Las Vegas, Nevada 2021-10-21 05:00:00 –
Sunday is Game Day and you can’t see any of the Raiders jerseys or the Golden Knights flag.
People of all ages gather at the HyperX Esports Arena in Luxor to watch and compete in regional tournaments for iconic fighting games. Super Smash Bros. Ultimate.. Within the 30,000-square-foot arena, commentators’ voices boom on the sound system as a 50-foot LED screen captures all punches, kicks, and dying collisions. smash Fans track every move.
Such esports events are exciting for gamers. Such a community reminds us why Jairo Urcuyo first set up the first official esports team in Las Vegas.
“we [needed] Something that supports Las Vegas. There were other teams here in the past, but I didn’t have a sense of family or community engagement, “says Urcuyo, who launched Las Vegas Inferno in January 2020.[Past players cared so much] About the championship, and about supporting the local community, the next big thing they’ve never been drawn to in official homes in esports. “
Urkuyo, whose CV includes stints at the e-sports organizations Strictly Business and Denial Esports, was before Las Vegas Mayor Carolyn Goodman declared the Inferno official in June, or even before it was called Las Vegas Inferno Day on January 6. , Started to change it.
The team will participate in an online tournament with the game of their choice. Rocket league, Fortnite When Hello, Against hostile squads in the United States and abroad. The prize pool can run from $ 9,000 to $ 200,000 depending on the event, Urcuyo says.
Inferno’s commitment to the community has led to collaboration with local businesses, charities, Susan G. Comen, the American Cancer Society, the Make-A-Wish Foundation and other national nonprofits. The team has also advocated empowering and educating young gamers. By creating the Ignition Initiative Program, Inferno aims to teach young adults about financial education and planning, and how to navigate a successful esports career.
Urkuyo says he hopes these efforts will leave a lasting impression on the city. “We want to be as big as the Golden Knights, where we do more, host events and give back more for the community,” he says. “We feel we are moving in the right direction.”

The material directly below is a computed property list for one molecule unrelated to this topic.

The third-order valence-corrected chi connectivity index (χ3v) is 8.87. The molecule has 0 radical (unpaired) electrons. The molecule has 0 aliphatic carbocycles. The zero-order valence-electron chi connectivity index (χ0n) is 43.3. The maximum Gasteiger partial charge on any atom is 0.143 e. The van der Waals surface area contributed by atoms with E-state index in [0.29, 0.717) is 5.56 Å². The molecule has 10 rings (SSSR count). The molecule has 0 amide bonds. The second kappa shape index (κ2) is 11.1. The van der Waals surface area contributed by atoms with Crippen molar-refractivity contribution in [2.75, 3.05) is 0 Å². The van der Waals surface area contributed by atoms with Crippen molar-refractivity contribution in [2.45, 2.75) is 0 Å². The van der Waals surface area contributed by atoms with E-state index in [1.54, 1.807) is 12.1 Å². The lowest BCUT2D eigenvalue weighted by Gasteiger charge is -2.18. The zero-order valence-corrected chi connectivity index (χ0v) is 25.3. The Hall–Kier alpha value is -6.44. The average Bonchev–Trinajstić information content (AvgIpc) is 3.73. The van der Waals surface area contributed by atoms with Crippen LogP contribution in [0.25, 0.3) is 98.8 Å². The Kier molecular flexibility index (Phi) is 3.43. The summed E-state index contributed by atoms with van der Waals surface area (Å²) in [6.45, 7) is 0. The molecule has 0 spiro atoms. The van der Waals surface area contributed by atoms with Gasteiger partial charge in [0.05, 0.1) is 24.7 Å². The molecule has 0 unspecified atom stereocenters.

Inferno has grown into a group of 54 people since its launch in 2020, but only a few are actually competing professionally. “I just don’t want to be a competitive team,” says Urcuyo. “Esports has so many businesses built into it: content creation and streaming, merchandising, production, [and then] We have a competitive team. “
Think of it as a “lifestyle brand”. “Mix with sports brands and mix with esports brands,” he explains.
Based on that idea, Urcuyo has also established relationships with sponsors and brand ambassadors such as Los Angeles Angels pitcher Matt Ramsey and professional mixed martial arts Eric “Ghost Pepper” Gonzales.
This is the formula behind the successful esports lifestyle brands today. Millions of dollars like 100 Thieves and FaZe Clan compete regularly, but build loyalty through custom products, partnerships, video game streams, and well-made YouTube videos.
Increasing followers online before real life may seem counter-intuitive, but it has caused Las Vegas notoriety for major esports organizations. For example, FaZe Clan recently hosted a summer chip-off gaming event at Resort World with a Grammy-nominated rapper Jack Harlow headlining show.
Briana Mercado and Victor Luu are two of the many leading content creators in Las Vegas Inferno. Mercado started streaming other activities, but his followers immediately persuaded her to get into the side of the game. After four years of streaming, she moved from renting her brother’s equipment to building a custom PC to play competitive first-person shooters. call of Duty..
“Streaming is very therapeutic,” says Mercado. “Many people are having a bad day or have lost someone, but they just want that smile. We bring it to them. We have a bad day ourselves. If so, we don’t bring it into the stream. There are so many negatives in the world that we give them a positive experience. “
For Mercado, “streaming is a lifestyle, not a job,” Luu adds, “I have all the support to keep it going.”
Esports is an evolving $ 1 billion business. Inferno’s general manager, Leo Martinez, has seen a changing trend over the years, from failed businesses to ambitious start-ups that invigorate the industry here. The official team offers more ownership and pride within the community.
In recognition of that, Martinez hopes to become the esports city Las Vegas has been aiming for for years. “We are here, and we are here to stay,” he says. “Everyone knows our name.”
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